Rated: R for strong violence, disturbing images, and sexuality. Reviewed by: Jim Release date: July 25, 2014 Released by: Universal Studios, Inc.
New, arguably assured Euro-trash from Luc Besson (The Family) filmed in Paris and Taipei has something in common with films like Limitless, Maria Full of Grace and the recent Johnny Depp bomb Transcendence.
In Lucy, a primarily deadpan, monotonic Scarlett Johansson (Under The Skin, Her) is eponymous, put-upon telekinetic protagonist who raises her brain capacity from 10 to 100% during the course of a film where extraordinary talents are balanced by gangster elements that has the actress who has played 'Black
Widow' in the recent Captain America: Winter Soldier effortlessly embodying what increased cerebral power can do for the human race.
But, Besson doesn't usually turn out the sharpest screenplays that hardly is in league with Christopher Nolan so Lucy, an American studying abroad but partying too much becomes immersed into a powerful drug syndicate with Taiwanese strongmen led by Kang (Choi Min-sik of the original Korean version of Oldboy). After impelled as a drug mule with blue bags of powdery crystals in her stomach (not so unlike what was part of the Breaking Bad original series on AMC where 'story matters here') a couple of hard punches to the gut causes not only spillage but elevating her brain capacity from the normal human maximum of 10% to a potential of 100%.
So, now, well even from the start where the film takes on a look as a nature film in spurts as some might have a double take on the concurrent Dawn of the Planet of the Apes, the filmmaking gets to explore its visual f/x nature through imaginative, fantastical, psychedelic imagery maybe not unlike a Peter
Jackson film starring Saiorse Ronan and Mark Wahlberg, The Lovely Bones though not as painterly. But, the writer/director does fashion his relish for violence to reinforce his latest empowered distaff heroine as seen in films like Le Femme Nikita and Messenger; in this case the world, past and present is her iPad to access and use at her discretion. Lucy's cerebral cortex does make her act in cold, calculating ways save a phone call to her mom trying to explain her transformation and things her mother wouldn't even thing she would know or even care about like how her kisses felt or nourishment as an infant.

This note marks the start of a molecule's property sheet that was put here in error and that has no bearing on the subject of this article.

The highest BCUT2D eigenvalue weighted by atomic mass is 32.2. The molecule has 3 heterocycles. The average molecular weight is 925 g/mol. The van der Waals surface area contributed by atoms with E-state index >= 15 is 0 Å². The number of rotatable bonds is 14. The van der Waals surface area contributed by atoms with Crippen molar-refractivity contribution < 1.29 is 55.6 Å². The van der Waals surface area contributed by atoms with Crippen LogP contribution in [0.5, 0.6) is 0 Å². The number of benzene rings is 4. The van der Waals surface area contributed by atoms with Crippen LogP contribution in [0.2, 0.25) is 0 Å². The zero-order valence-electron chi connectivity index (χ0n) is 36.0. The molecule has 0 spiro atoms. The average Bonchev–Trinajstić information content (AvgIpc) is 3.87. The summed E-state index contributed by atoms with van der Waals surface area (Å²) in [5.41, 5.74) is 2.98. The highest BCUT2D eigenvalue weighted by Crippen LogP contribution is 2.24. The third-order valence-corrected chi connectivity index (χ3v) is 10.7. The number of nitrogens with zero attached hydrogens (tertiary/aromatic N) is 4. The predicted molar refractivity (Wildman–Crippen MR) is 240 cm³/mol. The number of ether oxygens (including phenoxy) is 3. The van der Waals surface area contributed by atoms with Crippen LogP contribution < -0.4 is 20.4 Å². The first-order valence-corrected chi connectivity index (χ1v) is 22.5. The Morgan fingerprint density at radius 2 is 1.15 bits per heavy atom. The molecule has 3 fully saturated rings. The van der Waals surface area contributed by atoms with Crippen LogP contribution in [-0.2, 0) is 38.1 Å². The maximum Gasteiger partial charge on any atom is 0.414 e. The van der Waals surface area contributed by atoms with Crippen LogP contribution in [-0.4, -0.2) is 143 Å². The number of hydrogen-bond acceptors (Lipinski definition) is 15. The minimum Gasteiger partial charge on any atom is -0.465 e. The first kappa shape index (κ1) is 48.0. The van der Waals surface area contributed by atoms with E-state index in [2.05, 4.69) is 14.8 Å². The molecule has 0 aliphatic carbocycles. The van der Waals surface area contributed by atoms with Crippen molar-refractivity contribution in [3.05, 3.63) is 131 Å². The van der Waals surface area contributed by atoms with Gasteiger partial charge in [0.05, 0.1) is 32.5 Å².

An update of distaff dynamism is perhaps what Besson is aiming at in trying to make sense of "knowing what to do what we've had for a billion years". You don't get much sense of where Kang's influence spreads or the goals of his brutal organization (with plenty high-tech weaponry like AK-47 at their disposal) besides mowing down anyone to get the stuff that Lucy (who's called a witch by one of his minions locked in a crooked state by her). Probably because he's unaware of what this new synthetic drug CP5H (which has to do with what's produced during human pregnancy) can do.
Of course, a multi-lingual (but just English speaking) Lucy almost seems like a hit-woman at times to do (like on an operating table where surgeons really don't have a chance with a terminal cancer patient) what she needs to do to get to lecturing Professor Norman (a reactive and mostly awed and befuddled Morgan Freeman, also of Transcendence and God in Bruce Almighty). So, Lucy becomes smarter in different ways than the Bradley Cooper character did in the aforementioned Limitless while having the feel of the Jason Statham vehicle Crank with the mobster element as this superhero of a woman seems to have the aura and facility of a Neo where shells randomly drop from an undischarged firearm.
Lucy tries to make its points with glances and touches but Johansson doesn't really make much of her talents when considering her recent, referenced turns that may have brought more ambiguity into the equation; even becoming Janet Leigh in "Hitchcock" showed a little more of her thespian capacity than here. The premise of the possibilities of the human mind really doesn't crystallize more than dissolve as Besson has some Transporter moments for his fans (going against a one-way highway as cars pile up) as Amr Waked as the no-nonsense French cop taken under Lucy's wing to nullify the drug ring and corner a defiantly implacable but wispy Kang.
Some amusement may come with a fax for a roommate that can be a prescription for living a more normal life, but all of the conjuring up of dinosaurs who vanish as their appetite is whetted and Native Americans and primates might have that Kubrickian quality about it. Still, where life has come from all the chasing imaginative visuals processed by a woman who handles laptops and any electronics at her whim is tidy and thoughtful in its execution but not really that convincing.